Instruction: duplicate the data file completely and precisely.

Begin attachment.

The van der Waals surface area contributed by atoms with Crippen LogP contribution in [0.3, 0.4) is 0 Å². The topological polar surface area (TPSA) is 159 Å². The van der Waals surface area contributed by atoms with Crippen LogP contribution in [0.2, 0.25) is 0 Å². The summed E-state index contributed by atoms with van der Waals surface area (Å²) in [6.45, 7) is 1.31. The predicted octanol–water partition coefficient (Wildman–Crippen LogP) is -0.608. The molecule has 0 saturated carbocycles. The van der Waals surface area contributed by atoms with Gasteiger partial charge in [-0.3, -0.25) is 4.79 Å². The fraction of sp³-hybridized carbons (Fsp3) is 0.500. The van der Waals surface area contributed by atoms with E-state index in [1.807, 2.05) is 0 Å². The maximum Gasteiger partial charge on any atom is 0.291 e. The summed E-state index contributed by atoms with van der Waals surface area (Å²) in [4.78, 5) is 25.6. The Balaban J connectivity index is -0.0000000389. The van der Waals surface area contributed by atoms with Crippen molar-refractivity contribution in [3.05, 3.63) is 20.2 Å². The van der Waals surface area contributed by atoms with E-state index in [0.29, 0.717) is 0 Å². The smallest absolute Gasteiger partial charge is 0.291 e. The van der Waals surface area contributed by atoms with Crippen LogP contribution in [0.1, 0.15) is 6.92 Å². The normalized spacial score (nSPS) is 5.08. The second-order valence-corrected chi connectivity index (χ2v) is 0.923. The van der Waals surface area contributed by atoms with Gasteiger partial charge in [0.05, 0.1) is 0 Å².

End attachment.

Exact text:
The van der Waals surface area contributed by atoms with Crippen LogP contribution in [0.3, 0.4) is 0 Å². The topological polar surface area (TPSA) is 159 Å². The van der Waals surface area contributed by atoms with Crippen LogP contribution in [0.2, 0.25) is 0 Å². The summed E-state index contributed by atoms with van der Waals surface area (Å²) in [6.45, 7) is 1.31. The predicted octanol–water partition coefficient (Wildman–Crippen LogP) is -0.608. The molecule has 0 saturated carbocycles. The van der Waals surface area contributed by atoms with Gasteiger partial charge in [-0.3, -0.25) is 4.79 Å². The fraction of sp³-hybridized carbons (Fsp3) is 0.500. The van der Waals surface area contributed by atoms with E-state index in [1.807, 2.05) is 0 Å². The maximum Gasteiger partial charge on any atom is 0.291 e. The summed E-state index contributed by atoms with van der Waals surface area (Å²) in [4.78, 5) is 25.6. The Balaban J connectivity index is -0.0000000389. The van der Waals surface area contributed by atoms with Crippen molar-refractivity contribution in [3.05, 3.63) is 20.2 Å². The van der Waals surface area contributed by atoms with E-state index in [0.29, 0.717) is 0 Å². The smallest absolute Gasteiger partial charge is 0.291 e. The van der Waals surface area contributed by atoms with Crippen LogP contribution in [0.1, 0.15) is 6.92 Å². The normalized spacial score (nSPS) is 5.08. The second-order valence-corrected chi connectivity index (χ2v) is 0.923. The van der Waals surface area contributed by atoms with Gasteiger partial charge in [0.05, 0.1) is 0 Å².